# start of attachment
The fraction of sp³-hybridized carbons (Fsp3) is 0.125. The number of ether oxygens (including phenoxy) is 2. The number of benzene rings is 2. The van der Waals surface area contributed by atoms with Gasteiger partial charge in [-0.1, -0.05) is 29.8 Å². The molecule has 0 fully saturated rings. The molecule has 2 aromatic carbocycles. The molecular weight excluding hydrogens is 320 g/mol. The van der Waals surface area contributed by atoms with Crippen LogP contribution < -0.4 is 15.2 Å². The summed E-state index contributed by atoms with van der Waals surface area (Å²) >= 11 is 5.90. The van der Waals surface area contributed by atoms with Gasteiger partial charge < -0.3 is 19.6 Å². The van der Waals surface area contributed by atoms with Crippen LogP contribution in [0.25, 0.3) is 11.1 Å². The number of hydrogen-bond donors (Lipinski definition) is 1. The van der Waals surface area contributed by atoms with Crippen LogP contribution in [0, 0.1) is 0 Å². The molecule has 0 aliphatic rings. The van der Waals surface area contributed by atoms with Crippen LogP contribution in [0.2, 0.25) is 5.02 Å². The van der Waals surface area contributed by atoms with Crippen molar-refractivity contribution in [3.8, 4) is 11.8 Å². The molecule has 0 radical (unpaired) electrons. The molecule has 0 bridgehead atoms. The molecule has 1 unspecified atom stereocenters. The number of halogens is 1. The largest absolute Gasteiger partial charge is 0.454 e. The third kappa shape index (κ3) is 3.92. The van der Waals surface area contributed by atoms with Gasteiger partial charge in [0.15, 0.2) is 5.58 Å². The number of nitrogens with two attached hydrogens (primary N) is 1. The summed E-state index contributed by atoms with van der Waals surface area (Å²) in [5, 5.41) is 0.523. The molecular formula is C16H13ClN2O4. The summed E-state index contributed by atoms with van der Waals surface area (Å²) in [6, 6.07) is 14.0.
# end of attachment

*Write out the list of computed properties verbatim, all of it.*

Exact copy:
The fraction of sp³-hybridized carbons (Fsp3) is 0.125. The number of ether oxygens (including phenoxy) is 2. The number of benzene rings is 2. The van der Waals surface area contributed by atoms with Gasteiger partial charge in [-0.1, -0.05) is 29.8 Å². The molecule has 0 fully saturated rings. The molecule has 2 aromatic carbocycles. The molecular weight excluding hydrogens is 320 g/mol. The van der Waals surface area contributed by atoms with Crippen LogP contribution < -0.4 is 15.2 Å². The summed E-state index contributed by atoms with van der Waals surface area (Å²) >= 11 is 5.90. The van der Waals surface area contributed by atoms with Gasteiger partial charge < -0.3 is 19.6 Å². The van der Waals surface area contributed by atoms with Crippen LogP contribution in [0.25, 0.3) is 11.1 Å². The number of hydrogen-bond donors (Lipinski definition) is 1. The van der Waals surface area contributed by atoms with Crippen LogP contribution in [0, 0.1) is 0 Å². The molecule has 0 aliphatic rings. The van der Waals surface area contributed by atoms with Crippen LogP contribution in [0.2, 0.25) is 5.02 Å². The van der Waals surface area contributed by atoms with Crippen molar-refractivity contribution in [3.8, 4) is 11.8 Å². The molecule has 0 radical (unpaired) electrons. The molecule has 0 bridgehead atoms. The molecule has 1 unspecified atom stereocenters. The number of halogens is 1. The largest absolute Gasteiger partial charge is 0.454 e. The third kappa shape index (κ3) is 3.92. The van der Waals surface area contributed by atoms with Gasteiger partial charge in [0.15, 0.2) is 5.58 Å². The number of nitrogens with two attached hydrogens (primary N) is 1. The summed E-state index contributed by atoms with van der Waals surface area (Å²) in [5, 5.41) is 0.523. The molecular formula is C16H13ClN2O4. The summed E-state index contributed by atoms with van der Waals surface area (Å²) in [6, 6.07) is 14.0.